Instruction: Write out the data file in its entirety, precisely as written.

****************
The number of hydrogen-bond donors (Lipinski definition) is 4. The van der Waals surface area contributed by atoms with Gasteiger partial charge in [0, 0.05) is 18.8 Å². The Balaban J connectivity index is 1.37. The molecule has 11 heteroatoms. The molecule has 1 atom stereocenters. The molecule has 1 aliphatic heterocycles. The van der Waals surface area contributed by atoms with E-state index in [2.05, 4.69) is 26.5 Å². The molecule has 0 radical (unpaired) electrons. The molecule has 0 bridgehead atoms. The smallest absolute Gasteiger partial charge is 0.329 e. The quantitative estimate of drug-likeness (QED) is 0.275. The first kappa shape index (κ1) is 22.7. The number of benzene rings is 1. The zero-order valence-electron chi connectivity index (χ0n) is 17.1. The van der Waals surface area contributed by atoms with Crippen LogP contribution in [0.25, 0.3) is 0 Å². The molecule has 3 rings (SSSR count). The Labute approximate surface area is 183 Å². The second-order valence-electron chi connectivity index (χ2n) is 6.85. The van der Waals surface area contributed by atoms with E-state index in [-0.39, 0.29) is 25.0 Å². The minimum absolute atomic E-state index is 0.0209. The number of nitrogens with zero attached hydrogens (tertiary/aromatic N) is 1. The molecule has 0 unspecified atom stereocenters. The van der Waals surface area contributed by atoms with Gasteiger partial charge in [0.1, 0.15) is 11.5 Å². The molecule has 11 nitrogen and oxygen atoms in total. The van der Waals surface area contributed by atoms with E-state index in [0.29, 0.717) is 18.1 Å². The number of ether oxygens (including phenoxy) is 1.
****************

The number of hydrogen-bond donors (Lipinski definition) is 4. The van der Waals surface area contributed by atoms with Gasteiger partial charge in [0, 0.05) is 18.8 Å². The Balaban J connectivity index is 1.37. The molecule has 11 heteroatoms. The molecule has 1 atom stereocenters. The molecule has 1 aliphatic heterocycles. The van der Waals surface area contributed by atoms with E-state index in [2.05, 4.69) is 26.5 Å². The molecule has 0 radical (unpaired) electrons. The molecule has 0 bridgehead atoms. The smallest absolute Gasteiger partial charge is 0.329 e. The quantitative estimate of drug-likeness (QED) is 0.275. The first kappa shape index (κ1) is 22.7. The number of benzene rings is 1. The zero-order valence-electron chi connectivity index (χ0n) is 17.1. The van der Waals surface area contributed by atoms with Crippen LogP contribution in [0.25, 0.3) is 0 Å². The molecule has 3 rings (SSSR count). The Labute approximate surface area is 183 Å². The second-order valence-electron chi connectivity index (χ2n) is 6.85. The van der Waals surface area contributed by atoms with E-state index in [-0.39, 0.29) is 25.0 Å². The minimum absolute atomic E-state index is 0.0209. The number of nitrogens with zero attached hydrogens (tertiary/aromatic N) is 1. The molecule has 0 unspecified atom stereocenters. The van der Waals surface area contributed by atoms with Gasteiger partial charge in [0.1, 0.15) is 11.5 Å². The molecule has 11 nitrogen and oxygen atoms in total. The van der Waals surface area contributed by atoms with E-state index in [0.29, 0.717) is 18.1 Å². The number of ether oxygens (including phenoxy) is 1.